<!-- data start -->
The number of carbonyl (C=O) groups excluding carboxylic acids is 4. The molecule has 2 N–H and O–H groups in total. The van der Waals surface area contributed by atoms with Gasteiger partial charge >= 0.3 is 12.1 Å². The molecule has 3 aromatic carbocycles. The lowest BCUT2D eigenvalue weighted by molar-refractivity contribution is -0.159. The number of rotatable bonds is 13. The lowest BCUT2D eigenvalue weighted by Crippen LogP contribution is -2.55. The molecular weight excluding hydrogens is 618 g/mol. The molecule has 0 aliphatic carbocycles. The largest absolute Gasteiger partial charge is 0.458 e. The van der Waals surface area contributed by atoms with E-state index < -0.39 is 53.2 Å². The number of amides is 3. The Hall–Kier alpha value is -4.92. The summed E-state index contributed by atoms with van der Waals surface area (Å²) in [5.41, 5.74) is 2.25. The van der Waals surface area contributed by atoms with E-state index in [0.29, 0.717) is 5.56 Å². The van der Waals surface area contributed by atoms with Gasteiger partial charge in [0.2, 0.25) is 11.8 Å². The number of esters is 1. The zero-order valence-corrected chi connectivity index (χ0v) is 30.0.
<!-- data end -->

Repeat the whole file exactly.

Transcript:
The number of carbonyl (C=O) groups excluding carboxylic acids is 4. The molecule has 2 N–H and O–H groups in total. The van der Waals surface area contributed by atoms with Gasteiger partial charge >= 0.3 is 12.1 Å². The molecule has 3 aromatic carbocycles. The lowest BCUT2D eigenvalue weighted by molar-refractivity contribution is -0.159. The number of rotatable bonds is 13. The lowest BCUT2D eigenvalue weighted by Crippen LogP contribution is -2.55. The molecular weight excluding hydrogens is 618 g/mol. The molecule has 0 aliphatic carbocycles. The largest absolute Gasteiger partial charge is 0.458 e. The van der Waals surface area contributed by atoms with E-state index < -0.39 is 53.2 Å². The number of amides is 3. The Hall–Kier alpha value is -4.92. The summed E-state index contributed by atoms with van der Waals surface area (Å²) in [5.41, 5.74) is 2.25. The van der Waals surface area contributed by atoms with E-state index in [0.29, 0.717) is 5.56 Å². The van der Waals surface area contributed by atoms with Gasteiger partial charge in [0.2, 0.25) is 11.8 Å². The number of esters is 1. The zero-order valence-corrected chi connectivity index (χ0v) is 30.0.